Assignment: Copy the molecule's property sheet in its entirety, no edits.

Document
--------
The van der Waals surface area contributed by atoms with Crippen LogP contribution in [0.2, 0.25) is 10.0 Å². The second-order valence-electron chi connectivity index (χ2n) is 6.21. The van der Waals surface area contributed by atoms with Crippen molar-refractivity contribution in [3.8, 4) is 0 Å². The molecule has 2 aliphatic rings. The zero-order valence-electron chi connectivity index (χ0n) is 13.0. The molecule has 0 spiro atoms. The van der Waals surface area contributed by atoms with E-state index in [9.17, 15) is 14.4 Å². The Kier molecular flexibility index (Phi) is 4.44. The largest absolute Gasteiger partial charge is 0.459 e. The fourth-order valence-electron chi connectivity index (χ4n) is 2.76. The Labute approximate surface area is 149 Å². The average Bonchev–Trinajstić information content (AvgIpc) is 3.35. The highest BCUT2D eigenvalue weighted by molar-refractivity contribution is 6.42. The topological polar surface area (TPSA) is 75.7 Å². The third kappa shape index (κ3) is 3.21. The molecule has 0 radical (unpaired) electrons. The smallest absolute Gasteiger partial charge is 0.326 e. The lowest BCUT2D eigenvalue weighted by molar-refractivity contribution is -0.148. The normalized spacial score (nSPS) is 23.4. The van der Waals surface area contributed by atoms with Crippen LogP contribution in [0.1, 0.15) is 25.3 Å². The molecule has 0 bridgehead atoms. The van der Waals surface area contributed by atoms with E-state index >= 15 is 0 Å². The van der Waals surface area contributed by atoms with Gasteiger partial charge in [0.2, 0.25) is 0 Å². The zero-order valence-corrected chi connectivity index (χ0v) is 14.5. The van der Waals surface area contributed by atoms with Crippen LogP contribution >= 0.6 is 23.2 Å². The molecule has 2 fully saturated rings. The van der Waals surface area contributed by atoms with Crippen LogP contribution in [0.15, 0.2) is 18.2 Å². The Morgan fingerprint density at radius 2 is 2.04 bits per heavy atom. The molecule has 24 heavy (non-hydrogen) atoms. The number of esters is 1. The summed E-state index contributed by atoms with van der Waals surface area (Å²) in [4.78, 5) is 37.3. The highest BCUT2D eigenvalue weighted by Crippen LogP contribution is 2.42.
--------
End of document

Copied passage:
The van der Waals surface area contributed by atoms with Crippen LogP contribution in [0.2, 0.25) is 10.0 Å². The second-order valence-electron chi connectivity index (χ2n) is 6.21. The van der Waals surface area contributed by atoms with Crippen molar-refractivity contribution in [3.8, 4) is 0 Å². The molecule has 2 aliphatic rings. The zero-order valence-electron chi connectivity index (χ0n) is 13.0. The molecule has 0 spiro atoms. The van der Waals surface area contributed by atoms with E-state index in [9.17, 15) is 14.4 Å². The Kier molecular flexibility index (Phi) is 4.44. The largest absolute Gasteiger partial charge is 0.459 e. The fourth-order valence-electron chi connectivity index (χ4n) is 2.76. The Labute approximate surface area is 149 Å². The average Bonchev–Trinajstić information content (AvgIpc) is 3.35. The highest BCUT2D eigenvalue weighted by molar-refractivity contribution is 6.42. The topological polar surface area (TPSA) is 75.7 Å². The third kappa shape index (κ3) is 3.21. The molecule has 0 radical (unpaired) electrons. The smallest absolute Gasteiger partial charge is 0.326 e. The lowest BCUT2D eigenvalue weighted by molar-refractivity contribution is -0.148. The normalized spacial score (nSPS) is 23.4. The van der Waals surface area contributed by atoms with Crippen LogP contribution in [0.1, 0.15) is 25.3 Å². The molecule has 0 bridgehead atoms. The van der Waals surface area contributed by atoms with E-state index >= 15 is 0 Å². The van der Waals surface area contributed by atoms with Gasteiger partial charge in [0.2, 0.25) is 0 Å². The zero-order valence-corrected chi connectivity index (χ0v) is 14.5. The van der Waals surface area contributed by atoms with Crippen LogP contribution >= 0.6 is 23.2 Å². The molecule has 2 fully saturated rings. The van der Waals surface area contributed by atoms with Crippen LogP contribution in [0.15, 0.2) is 18.2 Å². The Morgan fingerprint density at radius 2 is 2.04 bits per heavy atom. The molecule has 24 heavy (non-hydrogen) atoms. The number of esters is 1. The summed E-state index contributed by atoms with van der Waals surface area (Å²) in [4.78, 5) is 37.3. The highest BCUT2D eigenvalue weighted by Crippen LogP contribution is 2.42.